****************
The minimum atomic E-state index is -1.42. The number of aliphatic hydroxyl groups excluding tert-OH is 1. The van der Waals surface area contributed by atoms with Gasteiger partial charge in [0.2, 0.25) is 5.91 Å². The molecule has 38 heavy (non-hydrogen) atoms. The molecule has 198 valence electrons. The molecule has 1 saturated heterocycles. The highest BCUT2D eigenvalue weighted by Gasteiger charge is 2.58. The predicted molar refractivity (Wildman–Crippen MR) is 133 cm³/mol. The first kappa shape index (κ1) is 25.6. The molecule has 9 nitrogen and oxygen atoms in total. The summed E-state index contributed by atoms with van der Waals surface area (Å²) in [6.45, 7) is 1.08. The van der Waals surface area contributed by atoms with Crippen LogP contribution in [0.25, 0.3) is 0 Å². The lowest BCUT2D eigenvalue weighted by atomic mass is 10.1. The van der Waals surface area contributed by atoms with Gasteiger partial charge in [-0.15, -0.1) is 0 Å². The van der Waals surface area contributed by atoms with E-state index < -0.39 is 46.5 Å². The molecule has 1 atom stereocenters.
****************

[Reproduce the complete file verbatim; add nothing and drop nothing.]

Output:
The minimum atomic E-state index is -1.42. The number of aliphatic hydroxyl groups excluding tert-OH is 1. The van der Waals surface area contributed by atoms with Gasteiger partial charge in [0.2, 0.25) is 5.91 Å². The molecule has 38 heavy (non-hydrogen) atoms. The molecule has 198 valence electrons. The molecule has 1 saturated heterocycles. The highest BCUT2D eigenvalue weighted by Gasteiger charge is 2.58. The predicted molar refractivity (Wildman–Crippen MR) is 133 cm³/mol. The first kappa shape index (κ1) is 25.6. The molecule has 9 nitrogen and oxygen atoms in total. The summed E-state index contributed by atoms with van der Waals surface area (Å²) in [6.45, 7) is 1.08. The van der Waals surface area contributed by atoms with Crippen LogP contribution in [0.25, 0.3) is 0 Å². The lowest BCUT2D eigenvalue weighted by atomic mass is 10.1. The van der Waals surface area contributed by atoms with Gasteiger partial charge in [-0.15, -0.1) is 0 Å². The van der Waals surface area contributed by atoms with E-state index < -0.39 is 46.5 Å². The molecule has 1 atom stereocenters.